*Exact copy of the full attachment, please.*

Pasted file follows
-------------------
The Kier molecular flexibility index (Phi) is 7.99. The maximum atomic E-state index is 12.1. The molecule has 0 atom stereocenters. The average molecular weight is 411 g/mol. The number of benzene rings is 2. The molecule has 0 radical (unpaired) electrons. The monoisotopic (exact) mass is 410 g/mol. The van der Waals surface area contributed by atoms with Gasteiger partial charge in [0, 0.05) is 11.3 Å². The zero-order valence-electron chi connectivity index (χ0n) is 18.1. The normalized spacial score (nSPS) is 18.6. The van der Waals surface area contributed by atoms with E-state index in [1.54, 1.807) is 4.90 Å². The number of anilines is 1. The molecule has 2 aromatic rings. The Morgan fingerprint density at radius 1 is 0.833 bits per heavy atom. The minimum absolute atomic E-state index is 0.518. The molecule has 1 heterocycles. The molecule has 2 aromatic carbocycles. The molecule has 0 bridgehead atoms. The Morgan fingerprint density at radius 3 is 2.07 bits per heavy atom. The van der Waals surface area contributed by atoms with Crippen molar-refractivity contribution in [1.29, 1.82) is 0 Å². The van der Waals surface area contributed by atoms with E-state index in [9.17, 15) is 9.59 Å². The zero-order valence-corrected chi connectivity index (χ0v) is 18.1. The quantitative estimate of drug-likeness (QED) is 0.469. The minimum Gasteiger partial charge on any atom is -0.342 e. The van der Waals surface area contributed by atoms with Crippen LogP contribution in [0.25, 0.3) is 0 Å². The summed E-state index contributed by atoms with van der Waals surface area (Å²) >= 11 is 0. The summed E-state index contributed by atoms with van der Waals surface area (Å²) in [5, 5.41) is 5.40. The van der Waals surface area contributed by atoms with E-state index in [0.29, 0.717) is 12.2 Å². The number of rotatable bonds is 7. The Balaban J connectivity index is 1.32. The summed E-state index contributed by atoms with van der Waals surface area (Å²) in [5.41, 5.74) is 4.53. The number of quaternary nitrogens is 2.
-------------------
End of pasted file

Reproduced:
The Kier molecular flexibility index (Phi) is 7.99. The maximum atomic E-state index is 12.1. The molecule has 0 atom stereocenters. The average molecular weight is 411 g/mol. The number of benzene rings is 2. The molecule has 0 radical (unpaired) electrons. The monoisotopic (exact) mass is 410 g/mol. The van der Waals surface area contributed by atoms with Gasteiger partial charge in [0, 0.05) is 11.3 Å². The zero-order valence-electron chi connectivity index (χ0n) is 18.1. The normalized spacial score (nSPS) is 18.6. The van der Waals surface area contributed by atoms with E-state index in [1.54, 1.807) is 4.90 Å². The number of anilines is 1. The molecule has 2 aromatic rings. The Morgan fingerprint density at radius 1 is 0.833 bits per heavy atom. The minimum absolute atomic E-state index is 0.518. The molecule has 1 heterocycles. The molecule has 2 aromatic carbocycles. The molecule has 0 bridgehead atoms. The Morgan fingerprint density at radius 3 is 2.07 bits per heavy atom. The van der Waals surface area contributed by atoms with Crippen molar-refractivity contribution in [1.29, 1.82) is 0 Å². The van der Waals surface area contributed by atoms with E-state index in [9.17, 15) is 9.59 Å². The zero-order valence-corrected chi connectivity index (χ0v) is 18.1. The quantitative estimate of drug-likeness (QED) is 0.469. The minimum Gasteiger partial charge on any atom is -0.342 e. The van der Waals surface area contributed by atoms with Crippen LogP contribution in [0.25, 0.3) is 0 Å². The summed E-state index contributed by atoms with van der Waals surface area (Å²) >= 11 is 0. The summed E-state index contributed by atoms with van der Waals surface area (Å²) in [5, 5.41) is 5.40. The van der Waals surface area contributed by atoms with E-state index in [0.29, 0.717) is 12.2 Å². The number of rotatable bonds is 7. The Balaban J connectivity index is 1.32. The summed E-state index contributed by atoms with van der Waals surface area (Å²) in [5.41, 5.74) is 4.53. The number of quaternary nitrogens is 2.